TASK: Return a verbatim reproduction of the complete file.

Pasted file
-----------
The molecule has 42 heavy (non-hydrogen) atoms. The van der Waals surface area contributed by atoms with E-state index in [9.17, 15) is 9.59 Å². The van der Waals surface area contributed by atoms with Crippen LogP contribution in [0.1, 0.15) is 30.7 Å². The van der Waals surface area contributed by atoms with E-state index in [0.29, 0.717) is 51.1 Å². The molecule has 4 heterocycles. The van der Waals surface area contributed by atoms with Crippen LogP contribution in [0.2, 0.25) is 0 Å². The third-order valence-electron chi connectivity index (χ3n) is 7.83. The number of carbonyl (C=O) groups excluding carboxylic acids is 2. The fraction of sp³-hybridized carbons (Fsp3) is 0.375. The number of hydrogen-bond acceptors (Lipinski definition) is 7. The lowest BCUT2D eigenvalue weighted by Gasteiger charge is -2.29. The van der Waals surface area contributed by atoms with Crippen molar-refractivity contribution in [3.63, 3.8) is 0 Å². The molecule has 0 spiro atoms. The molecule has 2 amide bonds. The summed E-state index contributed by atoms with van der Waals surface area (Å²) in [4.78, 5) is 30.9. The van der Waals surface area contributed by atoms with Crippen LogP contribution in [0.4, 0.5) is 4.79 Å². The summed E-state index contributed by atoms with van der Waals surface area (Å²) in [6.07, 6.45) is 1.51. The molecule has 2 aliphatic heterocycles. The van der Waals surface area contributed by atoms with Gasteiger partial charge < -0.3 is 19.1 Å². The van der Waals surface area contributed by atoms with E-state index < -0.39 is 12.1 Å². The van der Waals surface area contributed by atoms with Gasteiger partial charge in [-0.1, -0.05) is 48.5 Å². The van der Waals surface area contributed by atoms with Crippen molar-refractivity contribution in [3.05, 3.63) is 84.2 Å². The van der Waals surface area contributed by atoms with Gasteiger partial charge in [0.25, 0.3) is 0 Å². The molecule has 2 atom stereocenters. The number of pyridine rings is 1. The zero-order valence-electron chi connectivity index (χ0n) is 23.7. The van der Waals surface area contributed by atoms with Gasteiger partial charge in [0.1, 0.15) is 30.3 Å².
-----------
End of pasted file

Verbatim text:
The molecule has 42 heavy (non-hydrogen) atoms. The van der Waals surface area contributed by atoms with E-state index in [9.17, 15) is 9.59 Å². The van der Waals surface area contributed by atoms with Crippen LogP contribution in [0.1, 0.15) is 30.7 Å². The van der Waals surface area contributed by atoms with E-state index in [0.29, 0.717) is 51.1 Å². The molecule has 4 heterocycles. The van der Waals surface area contributed by atoms with Crippen LogP contribution in [0.2, 0.25) is 0 Å². The third-order valence-electron chi connectivity index (χ3n) is 7.83. The number of carbonyl (C=O) groups excluding carboxylic acids is 2. The fraction of sp³-hybridized carbons (Fsp3) is 0.375. The number of hydrogen-bond acceptors (Lipinski definition) is 7. The lowest BCUT2D eigenvalue weighted by Gasteiger charge is -2.29. The van der Waals surface area contributed by atoms with Crippen molar-refractivity contribution in [3.63, 3.8) is 0 Å². The molecule has 0 spiro atoms. The molecule has 2 amide bonds. The summed E-state index contributed by atoms with van der Waals surface area (Å²) in [4.78, 5) is 30.9. The van der Waals surface area contributed by atoms with Crippen LogP contribution in [0.4, 0.5) is 4.79 Å². The summed E-state index contributed by atoms with van der Waals surface area (Å²) in [6.07, 6.45) is 1.51. The molecule has 2 aliphatic heterocycles. The van der Waals surface area contributed by atoms with Gasteiger partial charge < -0.3 is 19.1 Å². The van der Waals surface area contributed by atoms with E-state index < -0.39 is 12.1 Å². The van der Waals surface area contributed by atoms with Gasteiger partial charge in [-0.1, -0.05) is 48.5 Å². The van der Waals surface area contributed by atoms with Crippen molar-refractivity contribution in [3.05, 3.63) is 84.2 Å². The van der Waals surface area contributed by atoms with Gasteiger partial charge in [0.25, 0.3) is 0 Å². The molecule has 2 atom stereocenters. The number of pyridine rings is 1. The zero-order valence-electron chi connectivity index (χ0n) is 23.7. The van der Waals surface area contributed by atoms with Gasteiger partial charge in [0.1, 0.15) is 30.3 Å².